The Garden Sleeps
I was born on a warm January day in Bakersfield, California. The cooler days of fall get my mind ready to hibernate in my art room as the temperatures dip below 60. Yes, that’s right, 60 is my ideal low and 85 is my ideal high, maybe even a little warmer. I have never tolerated the cold very well, so moving to Colorado some 10 years ago has had its challenges for me, especially in the gardening category.
Since being here, I have learned to let the frost kill the tender annuals and not fret over the garden preparing to sleep for the long winters here in Colorado, and I must say that I am truly amazed that such beauty can return after a few feet of snow and several layers of ice without any help from me! God knew what He was doing when he set the climates all around the earth. I just haven’t found “my” climate yet to live in.
The more that I live here in Colorado, the more I’ve learned about endurance, patience and rest through the example of my backyard landscape. You see, I used to be a person who ran from pain, sorrow, and troubles. I’ve had a lot of those very things in my life and it seems like every year that I have lived, I’ve had some of or all of the aforementioned three in my life. I’m a strategic thinker by nature and I can come up with a solution for most problems even before you tell me your whole problem. It’s the way I’m wired, but I didn’t realize this until just a few years ago. Way back when, my go-to solution to my problems was just to “walk away” or better yet, to run as fast and far as I could go. What I didn’t realize is that when I ran away, I took me with me, never learning the needed skills to face issues until the last ten years.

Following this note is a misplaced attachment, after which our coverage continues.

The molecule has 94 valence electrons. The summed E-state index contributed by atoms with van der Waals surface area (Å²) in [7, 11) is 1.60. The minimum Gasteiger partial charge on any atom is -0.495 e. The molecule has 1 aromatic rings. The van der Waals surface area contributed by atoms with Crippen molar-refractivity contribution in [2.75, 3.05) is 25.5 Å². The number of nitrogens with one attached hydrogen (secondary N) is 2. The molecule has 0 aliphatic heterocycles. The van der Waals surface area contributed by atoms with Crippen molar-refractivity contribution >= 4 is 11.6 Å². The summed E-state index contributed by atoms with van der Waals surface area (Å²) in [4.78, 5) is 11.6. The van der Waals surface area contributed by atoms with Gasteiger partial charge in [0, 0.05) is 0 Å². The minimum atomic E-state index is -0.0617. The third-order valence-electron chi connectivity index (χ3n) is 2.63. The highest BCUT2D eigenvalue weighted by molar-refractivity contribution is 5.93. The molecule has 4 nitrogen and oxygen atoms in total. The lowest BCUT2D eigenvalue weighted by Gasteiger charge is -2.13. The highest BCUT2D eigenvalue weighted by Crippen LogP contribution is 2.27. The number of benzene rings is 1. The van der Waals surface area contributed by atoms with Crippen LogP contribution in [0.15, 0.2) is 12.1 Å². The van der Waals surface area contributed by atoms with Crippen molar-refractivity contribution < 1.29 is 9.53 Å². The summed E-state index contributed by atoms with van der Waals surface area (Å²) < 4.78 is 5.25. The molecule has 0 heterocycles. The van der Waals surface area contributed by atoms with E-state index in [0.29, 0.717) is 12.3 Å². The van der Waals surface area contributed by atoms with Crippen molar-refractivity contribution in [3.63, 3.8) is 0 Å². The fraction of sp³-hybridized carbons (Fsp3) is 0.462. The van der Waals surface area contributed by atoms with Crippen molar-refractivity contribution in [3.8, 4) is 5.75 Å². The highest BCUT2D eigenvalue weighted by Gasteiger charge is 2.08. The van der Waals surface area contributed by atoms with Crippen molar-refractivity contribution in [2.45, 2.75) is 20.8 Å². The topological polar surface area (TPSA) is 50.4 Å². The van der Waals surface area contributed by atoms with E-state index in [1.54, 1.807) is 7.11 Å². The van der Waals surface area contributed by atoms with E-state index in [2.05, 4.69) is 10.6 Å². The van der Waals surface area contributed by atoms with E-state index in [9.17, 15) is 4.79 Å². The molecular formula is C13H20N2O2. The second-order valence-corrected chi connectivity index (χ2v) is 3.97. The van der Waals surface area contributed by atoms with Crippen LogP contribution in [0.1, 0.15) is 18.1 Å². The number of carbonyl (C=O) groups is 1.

In the garden, as a plant grows, each season and every stage of a plant’s life has meaning and purpose. If a plant, let’s say a fruit tree, grows to maturity without bearing fruit, the gardener will prune it way back and heavily fertilizes it to force new growth that will produce fruit the following season. It’s not like the fruit tree can just take up roots and leave for another garden because it didn’t like being pruned or dumped on. The outside help of the gardener assists the tree in the right season to promote a bountiful harvest that will benefit many in the years to come. It takes patience, care, and rest.
My life is very much like that tree in God’s economy. Sometimes I need His help to prune me back in my attitudes or ungratefulness and sometimes that involves a lot of crap being dumped on me and then being forced to rest for a season, but I know from experience that only good comes from His gentle work in my life. I don’t like the pruning and I definitely don’t like the “fertilizer” being applied, but I’ve seen the growth, the fruit and the blessings that my life has been to others. I have experienced the rest that comes when my heavenly Father has worked His will in my heart and I don’t feel the need to run anymore. My garden is a beautiful reminder that He cares, He notices me and He desires to see me flourish in all that He has for me. In the times of rest, I trust that the next season promises to bring new life and the ability to stand firm in His truths and to see the beauty of His work.